Conservation Corner

Our endangered oceans—part 1

Pauline Lee

Since Malaysia Airlines Flight 370 went missing, sea trash has made global headlines. The hundreds of objects sighted off the Australian coast as possible aircraft debris turned out to be discarded fishing equipment, cargo container parts or plastic shopping bags. Sadly, there’s more garbage in the oceans than we realize.

In recent years with the aid of maps of ocean surface currents, scientists have plotted the movement of debris using time-lapse videos that show where objects dropped into the ocean will end up in subsequent years. They have discovered that objects migrate to regions known as garbage patches, huge zones where debris accumulates but floats free, circulating continuously. The Pacific and Atlantic Oceans have two patches each, north and south. The Indian Ocean’s garbage patch is centered roughly halfway between Africa and Australia. The Great Pacific garbage patch is the largest: twice the size of Texas!

These garbage patches are estimated to hold at least 269,000 tons of debris, about 90 percent of which is plastic waste. Only 20 percent of this plastic comes from marine sources, such as discarded fishing equipment or cargo ship mishaps. About 80 percent of it washes out to sea from beach litter or was carried downstream in rivers. About half of that litter is plastic bottles and most of the rest is packaging. Yet the harmful impact of plastics on the ocean is even more sinister than these garbage patches.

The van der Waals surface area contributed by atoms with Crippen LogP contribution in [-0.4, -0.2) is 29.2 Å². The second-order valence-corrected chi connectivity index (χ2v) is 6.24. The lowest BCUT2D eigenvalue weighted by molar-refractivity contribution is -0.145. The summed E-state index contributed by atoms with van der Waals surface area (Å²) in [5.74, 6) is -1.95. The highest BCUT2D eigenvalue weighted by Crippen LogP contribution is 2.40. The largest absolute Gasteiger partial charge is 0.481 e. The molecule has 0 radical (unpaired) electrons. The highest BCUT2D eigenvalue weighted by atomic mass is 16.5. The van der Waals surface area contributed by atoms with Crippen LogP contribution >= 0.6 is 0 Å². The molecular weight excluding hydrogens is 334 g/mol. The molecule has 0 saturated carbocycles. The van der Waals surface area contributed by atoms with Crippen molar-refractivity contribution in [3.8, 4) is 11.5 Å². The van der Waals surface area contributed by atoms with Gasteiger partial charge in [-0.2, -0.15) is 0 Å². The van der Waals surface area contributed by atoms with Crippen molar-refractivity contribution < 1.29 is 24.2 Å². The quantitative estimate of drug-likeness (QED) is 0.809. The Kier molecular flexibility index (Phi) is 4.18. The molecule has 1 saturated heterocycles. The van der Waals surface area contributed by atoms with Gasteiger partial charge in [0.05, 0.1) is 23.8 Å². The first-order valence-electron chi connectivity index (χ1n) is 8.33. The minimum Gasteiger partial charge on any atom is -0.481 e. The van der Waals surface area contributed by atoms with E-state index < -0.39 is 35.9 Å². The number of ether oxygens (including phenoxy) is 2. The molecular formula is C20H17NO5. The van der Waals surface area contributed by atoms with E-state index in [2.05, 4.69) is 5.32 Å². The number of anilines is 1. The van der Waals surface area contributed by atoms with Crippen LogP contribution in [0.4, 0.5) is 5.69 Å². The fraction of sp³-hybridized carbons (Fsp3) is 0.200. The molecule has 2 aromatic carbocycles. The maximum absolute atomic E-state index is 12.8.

Actually, 90 percent of plastic in the sea is widely dispersed as degraded micro-plastics, invisible to our eyes. Such degradation is caused by wave action, sunlight, weathering and even digestion by microbes. These micro-particles are like a plastic soup, causing increasing harm to fish and other sea creatures. A 2009 research analysis of the Great Pacific garbage patch recorded 9 percent of the fish had ingested plastic particles; but by 2014, this fraction had increased to 35 percent of the fish collected. These statistics represent only the sick fish, not the ones that might have already died from plastic poisoning. Birds, sea turtles and whales are also big unintentional consumers of plastic. Even land creatures that are on the top of food chain will be affected by the micro-plastic toxins in their seafood.

Single use, throwaway plastics like bags and bottles became commonplace only after the 1950s. Now a half-century later, growing garbage patches and micro-plastics pose a serious threat to the ecology of our oceans. Because the oceans occupy 70 percent of the earth’s surface and provide half of the oxygen we breathe, we must curb this plastic pollution before the harm becomes irreparable. It is estimated that 33 percent of the plastic manufactured worldwide is used once, then discarded. Moreover, a staggering 85 percent of the world’s plastic is not recycled. For the sake of our oceans and our health, are we ready to change the way we use plastic?